Sure, we were bummed when Schmidt and Cece called it quits. But putting the player back on the market afforded his portrayer plenty of juicy (and hilarious) material. Heck, his tragicomic romance with Nurse Jackie's Merritt Wever alone made the break-up worth it to the Fox hit's breakout star.
Bill Hader, Saturday Night Live
Tony Hale, Veep or Arrested Development
Neil Patrick Harris, How I Met Your Mother
Simon Helberg, The Big Bang Theory (Supporting Actor)
Even if voters see no other episode than the one in which Howard discovers an unopened letter from his estranged father, they'll understand why we've been saying for years that this scene-stealer is not only the CBS smash's secret weapon but breathtakingly versatile to boot.
Ed Helms, The Office
Alex Karpovsky, Girls (Supporting Actor)
As Girls‘ sad-sack cafe manager Ray, Karpovsky walks a tightrope in which he must balance his character’s amusingly misanthropic tendencies with his wide-eyed romantic adoration of college-age girlfriend Shoshanna. And while his character often misfires — he even botches the return of a stolen dog to its rightful owner — the actor himself remains steadfast in bringing to life the show’s most fully realized male character.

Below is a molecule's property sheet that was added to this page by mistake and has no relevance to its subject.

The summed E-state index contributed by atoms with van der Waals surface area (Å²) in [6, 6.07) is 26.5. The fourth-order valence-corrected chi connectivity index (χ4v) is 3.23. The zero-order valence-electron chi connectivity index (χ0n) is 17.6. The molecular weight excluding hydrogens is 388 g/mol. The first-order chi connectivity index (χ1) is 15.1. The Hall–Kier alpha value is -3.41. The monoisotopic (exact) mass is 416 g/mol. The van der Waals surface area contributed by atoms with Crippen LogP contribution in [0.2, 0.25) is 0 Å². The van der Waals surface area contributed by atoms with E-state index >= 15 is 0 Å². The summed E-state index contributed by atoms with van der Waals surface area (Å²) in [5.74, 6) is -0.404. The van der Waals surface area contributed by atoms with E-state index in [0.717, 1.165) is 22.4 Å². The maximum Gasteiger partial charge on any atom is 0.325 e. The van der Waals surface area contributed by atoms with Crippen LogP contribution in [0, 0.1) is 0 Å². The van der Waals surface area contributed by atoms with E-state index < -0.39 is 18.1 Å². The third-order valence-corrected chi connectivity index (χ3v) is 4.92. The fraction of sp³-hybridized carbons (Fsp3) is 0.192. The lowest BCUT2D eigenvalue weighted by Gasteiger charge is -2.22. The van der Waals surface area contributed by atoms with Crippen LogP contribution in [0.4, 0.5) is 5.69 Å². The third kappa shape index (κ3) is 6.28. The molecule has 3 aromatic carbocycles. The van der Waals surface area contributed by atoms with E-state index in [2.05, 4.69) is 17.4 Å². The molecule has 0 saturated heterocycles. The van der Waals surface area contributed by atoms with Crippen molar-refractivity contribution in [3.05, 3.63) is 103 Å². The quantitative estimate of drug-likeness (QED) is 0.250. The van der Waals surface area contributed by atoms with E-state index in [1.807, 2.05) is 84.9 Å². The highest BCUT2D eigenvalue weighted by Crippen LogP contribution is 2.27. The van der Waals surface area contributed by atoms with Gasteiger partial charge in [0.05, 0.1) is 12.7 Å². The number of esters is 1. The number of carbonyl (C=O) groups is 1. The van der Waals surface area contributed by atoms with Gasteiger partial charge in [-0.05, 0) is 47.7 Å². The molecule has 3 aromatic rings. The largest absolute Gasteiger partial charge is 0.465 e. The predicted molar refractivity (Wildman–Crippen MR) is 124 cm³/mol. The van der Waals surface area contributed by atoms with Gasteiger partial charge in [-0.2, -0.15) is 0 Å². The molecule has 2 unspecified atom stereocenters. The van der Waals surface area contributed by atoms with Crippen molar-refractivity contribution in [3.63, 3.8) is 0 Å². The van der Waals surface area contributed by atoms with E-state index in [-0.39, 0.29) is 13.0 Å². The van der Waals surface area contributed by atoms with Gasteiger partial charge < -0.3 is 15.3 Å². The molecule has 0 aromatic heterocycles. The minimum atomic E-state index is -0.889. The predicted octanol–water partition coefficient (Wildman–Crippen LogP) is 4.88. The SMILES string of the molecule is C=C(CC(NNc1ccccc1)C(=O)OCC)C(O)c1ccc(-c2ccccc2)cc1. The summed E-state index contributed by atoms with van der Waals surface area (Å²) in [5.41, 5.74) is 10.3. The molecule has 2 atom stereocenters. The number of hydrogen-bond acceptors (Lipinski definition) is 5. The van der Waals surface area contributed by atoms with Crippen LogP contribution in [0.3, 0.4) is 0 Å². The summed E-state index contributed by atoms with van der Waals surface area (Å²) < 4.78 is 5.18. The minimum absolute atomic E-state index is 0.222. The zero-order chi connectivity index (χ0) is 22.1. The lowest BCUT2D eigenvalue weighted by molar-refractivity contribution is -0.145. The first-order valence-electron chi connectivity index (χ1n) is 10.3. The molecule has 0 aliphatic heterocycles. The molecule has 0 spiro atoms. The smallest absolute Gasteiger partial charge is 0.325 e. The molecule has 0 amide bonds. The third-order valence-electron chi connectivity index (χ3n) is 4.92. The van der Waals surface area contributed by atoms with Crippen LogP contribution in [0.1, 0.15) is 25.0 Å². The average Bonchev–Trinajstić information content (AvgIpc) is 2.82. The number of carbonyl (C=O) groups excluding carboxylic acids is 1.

Taran Killam, Saturday Night Live (Supporting Actor)
Killam proved to be one of the few consistent lights in SNL‘s otherwise gloomy Season 38. Whether headlining pop-culture spoofs (as The Walking Dead‘s Rick and Homeland‘s tiny-mouthed Brody) or popping up in wildly random sketches (as a dancing pig and an angry brother unloading his rage on Justin Bieber), Killam was game for anything — and seriously funny in the process.
We'd say this funnyman deserves an Emmy for giving real heart and depth to Brad, aka the most endearingly childish metrosexual this side of New Girl's Schmidt. Except the real reason he deserves it is hello — he's made Brad the most endearingly cartoonish metrosexual this side of New Girl's Schmidt!
Rainn Wilson, The Office (Supporting Actor)
This having been the NBC comedy's final season, this is Emmy's last chance to recognize its thrice-nominated second banana. Luckily, the series' last episodes — in which Dwight finally got the job (of manager), the girl (Angela) and even a family (Phillip is his!) — were an enviable showcase.